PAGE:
My correspondent, Adam Gardiner, is suspicious about those figures. He comments:
“The total that came through the harbour and airport DOES NOT equal the number of people visiting Jersey. Subtract the locals travelling (and returning) also the business ‘visitors’ who simply fly in and fly out - they are NOT tourists - and business travel generally which in many cases relates to multiple journeys by the same person(s) over the course of the year.”
“I have had a bee in my bonnet for years about this so called ‘visitor numbers’. The numbers in inaccurate and misleading. I daresay numbers of tourists were up - and I may even accept 3.7% but that is not on a base number of 1.07m visitors. For a start where would that stay? We don't even have that number of bed nights available and I cannot believe day-trippers from France are increased significantly - not with the state of the Euro.”
“Until they introduce a system of counting exact number of actual visitors not just travellers in and out of the island we shall be none the wiser, and be fed these drivel statistics for political expedience and to make it look as if EDD/Tourism have been doing great job. They haven’t. I just hope this new 'tourist supremo’ will be more honest and tell us as it is - out tourism industry is all but on it’s knees. As we pull put of recession I am sure things will improve quite naturally but a renaissance it will not be without some real blue sky thinking and a huge amount of work on the strategy.”
" For what is worth (and only pure guesswork) I would estimate actual visitors ie: tourists number around 600,000 - which makes more sense with regard to the accommodation the island can provide, the number of hire cars registered and obvious lack of private investment in the general leisure economy - a sure sign in itself that tourism remains pretty stagnant."
I wondered how Guernsey does this. Do they just count arrivals? They have several documents which show how they analyse the data.
This is the 2011 Travel Survey Research Report, which gives an idea of their methodology. Their numbers of departures, for instance, gives a figure of 775,500 for the tear 2011, of which it is broken down into 358,700 (46.3%) from visitors leaving the Island, and 349,800 departing residents (who would return (45.1%), along with 67,000 returning visitors leaving (8.6%).
Returning visitors are those who are counted twice in passenger numbers because they visit elsewhere during their stay in Guernsey (e.g. visitor day trips to Sark, Herm or Jersey).
Those are very useful figures, and that is the kind of data we need to know regarding Jersey. But the Jersey report (for example comparing 2014 with 2013 says “Arrivals include returning residents, visitors for all purposes including day-trippers, and returning visitors e.g. visitors to the island returning from a trip off-island.” And it gives no breakdown.
The Guernsey statisticians even have a breakdown of departing residents giving the purpose of their visit away from Guernsey.
So how do they come up with such impressively detailed figures?
“The only way to accurately measure total tourism volume is by undertaking a comprehensive exit survey in order to break down (or calibrate) passenger departure figures from the Airport and Guernsey’s Harbours. This detailed information helps the Commerce & Employment Department, Guernsey Tourism, its marketing partners and other interested parties in allocating resources, planning and refining product development and marketing strategies, and acts as a benchmark to review future progress against marketing and strategic objectives.”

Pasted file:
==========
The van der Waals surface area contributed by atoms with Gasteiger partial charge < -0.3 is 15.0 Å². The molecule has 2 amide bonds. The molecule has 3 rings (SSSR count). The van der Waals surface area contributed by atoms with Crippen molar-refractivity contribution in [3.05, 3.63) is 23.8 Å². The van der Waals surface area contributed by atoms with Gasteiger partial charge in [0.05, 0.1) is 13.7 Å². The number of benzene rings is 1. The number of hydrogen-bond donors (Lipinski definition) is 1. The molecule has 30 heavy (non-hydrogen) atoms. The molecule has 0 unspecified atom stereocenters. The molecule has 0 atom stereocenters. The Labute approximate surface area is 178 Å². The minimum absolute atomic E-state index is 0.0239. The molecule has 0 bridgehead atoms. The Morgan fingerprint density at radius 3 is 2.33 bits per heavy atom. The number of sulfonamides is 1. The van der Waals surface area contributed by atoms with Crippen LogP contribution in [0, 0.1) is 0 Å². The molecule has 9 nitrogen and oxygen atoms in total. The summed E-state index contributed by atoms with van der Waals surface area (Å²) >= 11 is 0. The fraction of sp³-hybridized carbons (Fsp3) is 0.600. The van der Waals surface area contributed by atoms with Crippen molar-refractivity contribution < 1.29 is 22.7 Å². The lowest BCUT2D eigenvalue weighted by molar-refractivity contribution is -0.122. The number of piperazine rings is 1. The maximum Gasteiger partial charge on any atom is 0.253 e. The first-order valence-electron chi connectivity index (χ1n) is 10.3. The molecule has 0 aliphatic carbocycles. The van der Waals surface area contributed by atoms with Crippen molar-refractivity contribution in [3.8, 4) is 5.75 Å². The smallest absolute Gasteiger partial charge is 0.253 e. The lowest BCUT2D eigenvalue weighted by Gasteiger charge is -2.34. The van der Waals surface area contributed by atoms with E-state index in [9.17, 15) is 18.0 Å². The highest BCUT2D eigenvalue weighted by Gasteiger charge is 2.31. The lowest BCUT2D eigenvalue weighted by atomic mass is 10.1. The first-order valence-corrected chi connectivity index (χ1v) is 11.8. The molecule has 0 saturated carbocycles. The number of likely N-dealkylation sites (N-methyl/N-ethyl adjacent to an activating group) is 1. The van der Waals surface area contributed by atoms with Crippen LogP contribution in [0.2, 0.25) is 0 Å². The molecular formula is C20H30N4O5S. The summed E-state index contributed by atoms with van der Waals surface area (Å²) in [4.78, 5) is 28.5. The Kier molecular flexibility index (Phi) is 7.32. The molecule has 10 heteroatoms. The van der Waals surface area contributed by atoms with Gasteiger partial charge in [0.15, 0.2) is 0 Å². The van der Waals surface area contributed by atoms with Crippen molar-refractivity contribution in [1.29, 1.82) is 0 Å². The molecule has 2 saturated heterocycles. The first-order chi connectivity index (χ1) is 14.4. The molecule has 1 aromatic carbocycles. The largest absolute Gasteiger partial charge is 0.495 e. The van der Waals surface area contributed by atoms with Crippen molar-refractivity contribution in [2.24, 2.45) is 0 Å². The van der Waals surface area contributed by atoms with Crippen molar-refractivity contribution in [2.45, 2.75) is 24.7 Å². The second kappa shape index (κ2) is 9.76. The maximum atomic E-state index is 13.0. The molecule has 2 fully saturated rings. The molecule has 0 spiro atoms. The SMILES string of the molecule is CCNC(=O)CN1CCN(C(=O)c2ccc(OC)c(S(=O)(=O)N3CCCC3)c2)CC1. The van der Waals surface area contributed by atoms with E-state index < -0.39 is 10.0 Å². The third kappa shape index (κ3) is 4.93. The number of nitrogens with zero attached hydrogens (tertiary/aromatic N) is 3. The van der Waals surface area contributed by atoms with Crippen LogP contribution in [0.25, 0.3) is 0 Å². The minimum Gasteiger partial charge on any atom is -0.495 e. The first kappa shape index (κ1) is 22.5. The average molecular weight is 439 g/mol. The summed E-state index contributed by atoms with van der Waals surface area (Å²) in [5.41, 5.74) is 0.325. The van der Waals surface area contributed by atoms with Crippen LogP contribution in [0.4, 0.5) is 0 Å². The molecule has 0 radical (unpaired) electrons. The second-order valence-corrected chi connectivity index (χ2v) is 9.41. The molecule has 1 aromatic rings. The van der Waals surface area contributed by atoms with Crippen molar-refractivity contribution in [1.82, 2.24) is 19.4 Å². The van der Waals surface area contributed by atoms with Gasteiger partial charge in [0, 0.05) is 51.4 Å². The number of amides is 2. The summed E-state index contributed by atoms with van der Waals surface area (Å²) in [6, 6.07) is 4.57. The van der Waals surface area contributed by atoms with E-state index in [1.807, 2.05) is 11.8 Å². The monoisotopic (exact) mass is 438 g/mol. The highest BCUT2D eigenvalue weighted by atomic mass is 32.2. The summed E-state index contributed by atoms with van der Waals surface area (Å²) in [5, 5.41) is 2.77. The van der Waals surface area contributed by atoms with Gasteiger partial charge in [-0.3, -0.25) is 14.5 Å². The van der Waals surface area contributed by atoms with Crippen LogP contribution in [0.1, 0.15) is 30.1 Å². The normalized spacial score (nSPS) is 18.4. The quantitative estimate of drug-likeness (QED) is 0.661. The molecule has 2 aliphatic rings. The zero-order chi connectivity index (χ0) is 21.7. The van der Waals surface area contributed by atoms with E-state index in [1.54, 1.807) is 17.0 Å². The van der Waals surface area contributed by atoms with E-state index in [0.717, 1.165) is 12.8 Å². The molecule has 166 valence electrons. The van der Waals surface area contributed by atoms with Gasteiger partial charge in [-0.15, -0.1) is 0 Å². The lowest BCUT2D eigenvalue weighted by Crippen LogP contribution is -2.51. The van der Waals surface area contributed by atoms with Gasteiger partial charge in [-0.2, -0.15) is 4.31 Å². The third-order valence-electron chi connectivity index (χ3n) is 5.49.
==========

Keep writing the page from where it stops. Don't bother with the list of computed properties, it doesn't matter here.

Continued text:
And the methodology explains:
“As with previous exit surveys, face-to-face interviews were conducted with departing passengers throughout 2011, with interview shifts planned to reflect passenger throughput and to cover all routes, all days of the week and all times of the day. It is very difficult to achieve a completely randomised approach when predetermining interview shifts, but the Passenger Calibration Survey used a random sampling methodology as far as possible. Interview shifts were planned to broadly represent passenger movements throughout the year, but the selection of respondents within those shifts was random, with departing passengers being interviewed immediately after checking in at the Airport and Harbours, with the next passing person/car being selected for inclusion as soon as the previous interview had finished. This provided a randomised approach to interviewee selection, while ensuring that interviewer time was used as productively as possible.”
For more recent figures, I’ve found the 2013 Travel Survey which can be seen here.
The surveys are actually done by Island Ark Ltd, which is a Jersey based company! Why doesn't Jersey make use of them?
Guernsey has decided that the quality of information – and there’s a lot more in those surveys than my brief selections, including charts and comparison – is much more important than mere numbers. The survey also takes the visitors place of origin, purpose of visit, length of stay, etc.
Any serious planning for tourism needs good quality information, and simple arrival numbers, while they may have been fine during the heyday of tourism in the 1960s and 1970s, now look increasingly blunt as a means of measuring data, and giving the granular demographic information which a tourism strategy needs.